What are the most common fears that inspire horror movies?
While there are many notable horror movies that creatively craft their plot sequences from pure imagination, there are also those who take inspiration from the primal instincts of the human brain. Whether it’s an emotional reaction to pure darkness, built up tension leading to a striking moment of terror or a simple, unexpected jump scare, these elemental details are what keeps fans of the genre gripping their seats with fear and suspense. Since filmmakers feed on these emotional reactions to create a powerfully, spooky movies, you can pretty much guarantee that screenwriters and directors are known to recycle the same heightened phobias. Whether it’s a time-honored horror flick or a crummy addition to the dreadful genre, you can rest assured that the following horror hang-ups will continue to find their place into the chilling timeline of future films.
Fear of spiders (arachnophobia)
While arachnophobia can range anywhere from mild to severe depending on the person, psychologists believe that it is a fear that is instilled by the conditioning from a loved one. This means that most people who say that they’re fearful of spiders do not necessarily undergo an experience that instills “spider trauma”, but they have been told by a close friend or relative to be scared of creepy crawlies. So, it’s not the fear of being bitten, but rather the fear of their erratic movements and their abundance of legs and eyeballs that fuels this phobia fire. Needless to say, horror movies like Arachnophobia and The Exorcist have really taken the fear of spiders to a whole new level.
Fear of clowns (coulrophobia)
The concept of a creepy, evil clown is nothing new. In fact, horror movies like Stephen King’s IT and the Killjoy franchise have capitalized on it. While coulrophobia is more common in children, this intense fear is known to build up into adulthood. But why are so many people scared of clowns? Psychologists believe that this familiar fear is usually the result of a traumatic childhood experience and since humans rely on facial expressions to understand each other, the exaggerated, distorted, painted-on faces of clowns are something we become fixated and fearful of. Not to mention, clowns are mischievous, uncertain and in many cases portrayed as tricksters. It’s their appearance and unpredictability that makes you wallow is discomfort at the sight of them in horror movies.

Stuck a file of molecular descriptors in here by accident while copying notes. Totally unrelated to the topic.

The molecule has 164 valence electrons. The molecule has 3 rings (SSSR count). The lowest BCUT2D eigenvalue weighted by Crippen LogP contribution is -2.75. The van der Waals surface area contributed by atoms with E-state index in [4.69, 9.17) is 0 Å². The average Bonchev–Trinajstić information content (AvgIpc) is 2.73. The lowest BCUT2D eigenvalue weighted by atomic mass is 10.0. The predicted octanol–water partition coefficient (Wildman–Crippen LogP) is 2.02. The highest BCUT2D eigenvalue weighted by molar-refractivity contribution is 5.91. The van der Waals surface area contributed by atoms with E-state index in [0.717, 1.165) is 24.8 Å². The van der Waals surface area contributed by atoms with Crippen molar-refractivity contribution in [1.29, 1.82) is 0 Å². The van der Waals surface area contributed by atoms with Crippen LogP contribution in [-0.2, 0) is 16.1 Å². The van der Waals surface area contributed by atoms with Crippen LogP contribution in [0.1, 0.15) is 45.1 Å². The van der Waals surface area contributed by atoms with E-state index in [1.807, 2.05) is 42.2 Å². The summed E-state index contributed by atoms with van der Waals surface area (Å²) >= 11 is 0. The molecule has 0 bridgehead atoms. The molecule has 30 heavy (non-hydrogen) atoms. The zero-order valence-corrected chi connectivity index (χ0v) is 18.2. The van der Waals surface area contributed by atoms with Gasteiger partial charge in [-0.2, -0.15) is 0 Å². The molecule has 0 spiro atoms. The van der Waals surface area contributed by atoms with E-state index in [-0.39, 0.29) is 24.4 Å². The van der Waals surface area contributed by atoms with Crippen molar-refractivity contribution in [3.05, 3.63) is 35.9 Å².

Fear of puppets (pupaphobia)
Although pupaphobia is not as common as some other fears, there are still many people who’re scared of these uncanny hunks of wood and plastic. Although the fear of puppets is also generally developed through a case of childhood trauma, which makes it such a unique phobia is the fact that puppets are not real. Although they’re human-like and realistic in their appearance, the very notion of them moving or talking in any way has the ability to invoke suspicion and uneasiness in anyone. This is probably why Goosebumps’ Slappy and Saw’s Billy Puppet have become such wildly popular horror icons!
Are there any other fears that you can think of that horror movies utilize? Drop a comment below to share with our readers.